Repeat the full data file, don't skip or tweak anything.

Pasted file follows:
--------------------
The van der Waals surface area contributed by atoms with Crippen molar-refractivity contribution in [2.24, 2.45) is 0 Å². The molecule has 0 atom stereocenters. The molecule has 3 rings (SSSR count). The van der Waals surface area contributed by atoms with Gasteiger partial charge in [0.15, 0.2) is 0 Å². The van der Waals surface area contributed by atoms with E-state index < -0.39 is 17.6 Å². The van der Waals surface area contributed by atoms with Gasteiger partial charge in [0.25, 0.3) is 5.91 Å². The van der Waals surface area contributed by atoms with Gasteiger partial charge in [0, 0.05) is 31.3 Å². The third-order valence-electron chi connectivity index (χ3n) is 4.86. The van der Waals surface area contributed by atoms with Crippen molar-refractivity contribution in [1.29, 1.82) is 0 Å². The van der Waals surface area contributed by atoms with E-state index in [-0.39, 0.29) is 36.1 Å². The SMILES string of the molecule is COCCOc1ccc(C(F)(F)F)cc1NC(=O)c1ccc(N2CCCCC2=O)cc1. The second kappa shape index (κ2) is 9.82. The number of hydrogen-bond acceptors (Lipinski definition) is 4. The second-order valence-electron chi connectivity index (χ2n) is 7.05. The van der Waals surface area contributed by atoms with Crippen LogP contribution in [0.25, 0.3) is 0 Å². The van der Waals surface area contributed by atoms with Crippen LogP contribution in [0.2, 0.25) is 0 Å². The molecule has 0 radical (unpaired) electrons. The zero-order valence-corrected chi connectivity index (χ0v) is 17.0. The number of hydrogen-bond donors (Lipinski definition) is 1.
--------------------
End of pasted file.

The van der Waals surface area contributed by atoms with Crippen molar-refractivity contribution in [2.24, 2.45) is 0 Å². The molecule has 0 atom stereocenters. The molecule has 3 rings (SSSR count). The van der Waals surface area contributed by atoms with Gasteiger partial charge in [0.15, 0.2) is 0 Å². The van der Waals surface area contributed by atoms with E-state index < -0.39 is 17.6 Å². The van der Waals surface area contributed by atoms with Gasteiger partial charge in [0.25, 0.3) is 5.91 Å². The van der Waals surface area contributed by atoms with Gasteiger partial charge in [0, 0.05) is 31.3 Å². The third-order valence-electron chi connectivity index (χ3n) is 4.86. The van der Waals surface area contributed by atoms with Crippen molar-refractivity contribution in [1.29, 1.82) is 0 Å². The van der Waals surface area contributed by atoms with E-state index in [-0.39, 0.29) is 36.1 Å². The SMILES string of the molecule is COCCOc1ccc(C(F)(F)F)cc1NC(=O)c1ccc(N2CCCCC2=O)cc1. The second kappa shape index (κ2) is 9.82. The number of hydrogen-bond acceptors (Lipinski definition) is 4. The second-order valence-electron chi connectivity index (χ2n) is 7.05. The van der Waals surface area contributed by atoms with Crippen LogP contribution in [0.25, 0.3) is 0 Å². The van der Waals surface area contributed by atoms with Crippen LogP contribution in [0.2, 0.25) is 0 Å². The molecule has 0 radical (unpaired) electrons. The zero-order valence-corrected chi connectivity index (χ0v) is 17.0. The number of hydrogen-bond donors (Lipinski definition) is 1.